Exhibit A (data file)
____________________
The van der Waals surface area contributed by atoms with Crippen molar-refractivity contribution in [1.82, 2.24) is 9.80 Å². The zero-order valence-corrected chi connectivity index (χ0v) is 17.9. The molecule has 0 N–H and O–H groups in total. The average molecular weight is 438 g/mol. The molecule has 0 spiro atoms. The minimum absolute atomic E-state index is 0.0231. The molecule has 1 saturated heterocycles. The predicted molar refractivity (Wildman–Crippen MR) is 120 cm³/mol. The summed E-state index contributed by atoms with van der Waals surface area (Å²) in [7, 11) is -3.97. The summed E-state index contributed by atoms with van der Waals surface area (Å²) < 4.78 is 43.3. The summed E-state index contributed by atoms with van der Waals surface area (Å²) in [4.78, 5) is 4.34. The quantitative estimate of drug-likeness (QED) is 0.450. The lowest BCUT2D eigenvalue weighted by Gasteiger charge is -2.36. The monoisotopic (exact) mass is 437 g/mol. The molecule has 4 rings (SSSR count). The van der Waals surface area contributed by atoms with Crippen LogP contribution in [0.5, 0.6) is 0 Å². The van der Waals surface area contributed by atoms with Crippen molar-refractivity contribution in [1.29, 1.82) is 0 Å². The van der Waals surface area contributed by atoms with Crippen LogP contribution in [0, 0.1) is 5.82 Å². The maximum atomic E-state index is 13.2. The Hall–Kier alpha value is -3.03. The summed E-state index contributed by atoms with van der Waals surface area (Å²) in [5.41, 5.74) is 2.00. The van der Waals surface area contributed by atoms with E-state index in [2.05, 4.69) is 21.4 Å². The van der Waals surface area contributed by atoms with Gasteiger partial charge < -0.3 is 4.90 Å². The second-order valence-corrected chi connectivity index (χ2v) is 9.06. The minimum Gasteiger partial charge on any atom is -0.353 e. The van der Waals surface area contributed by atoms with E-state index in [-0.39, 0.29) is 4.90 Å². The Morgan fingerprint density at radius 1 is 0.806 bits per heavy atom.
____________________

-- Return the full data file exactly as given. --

The van der Waals surface area contributed by atoms with Crippen molar-refractivity contribution in [1.82, 2.24) is 9.80 Å². The zero-order valence-corrected chi connectivity index (χ0v) is 17.9. The molecule has 0 N–H and O–H groups in total. The average molecular weight is 438 g/mol. The molecule has 0 spiro atoms. The minimum absolute atomic E-state index is 0.0231. The molecule has 1 saturated heterocycles. The predicted molar refractivity (Wildman–Crippen MR) is 120 cm³/mol. The summed E-state index contributed by atoms with van der Waals surface area (Å²) in [7, 11) is -3.97. The summed E-state index contributed by atoms with van der Waals surface area (Å²) < 4.78 is 43.3. The summed E-state index contributed by atoms with van der Waals surface area (Å²) in [4.78, 5) is 4.34. The quantitative estimate of drug-likeness (QED) is 0.450. The lowest BCUT2D eigenvalue weighted by Gasteiger charge is -2.36. The monoisotopic (exact) mass is 437 g/mol. The molecule has 4 rings (SSSR count). The van der Waals surface area contributed by atoms with Crippen LogP contribution in [0.5, 0.6) is 0 Å². The van der Waals surface area contributed by atoms with Crippen molar-refractivity contribution in [1.29, 1.82) is 0 Å². The van der Waals surface area contributed by atoms with Crippen LogP contribution in [0, 0.1) is 5.82 Å². The maximum atomic E-state index is 13.2. The Hall–Kier alpha value is -3.03. The summed E-state index contributed by atoms with van der Waals surface area (Å²) in [5.41, 5.74) is 2.00. The van der Waals surface area contributed by atoms with E-state index in [2.05, 4.69) is 21.4 Å². The van der Waals surface area contributed by atoms with Gasteiger partial charge < -0.3 is 4.90 Å². The second-order valence-corrected chi connectivity index (χ2v) is 9.06. The minimum Gasteiger partial charge on any atom is -0.353 e. The van der Waals surface area contributed by atoms with E-state index in [-0.39, 0.29) is 4.90 Å². The Morgan fingerprint density at radius 1 is 0.806 bits per heavy atom.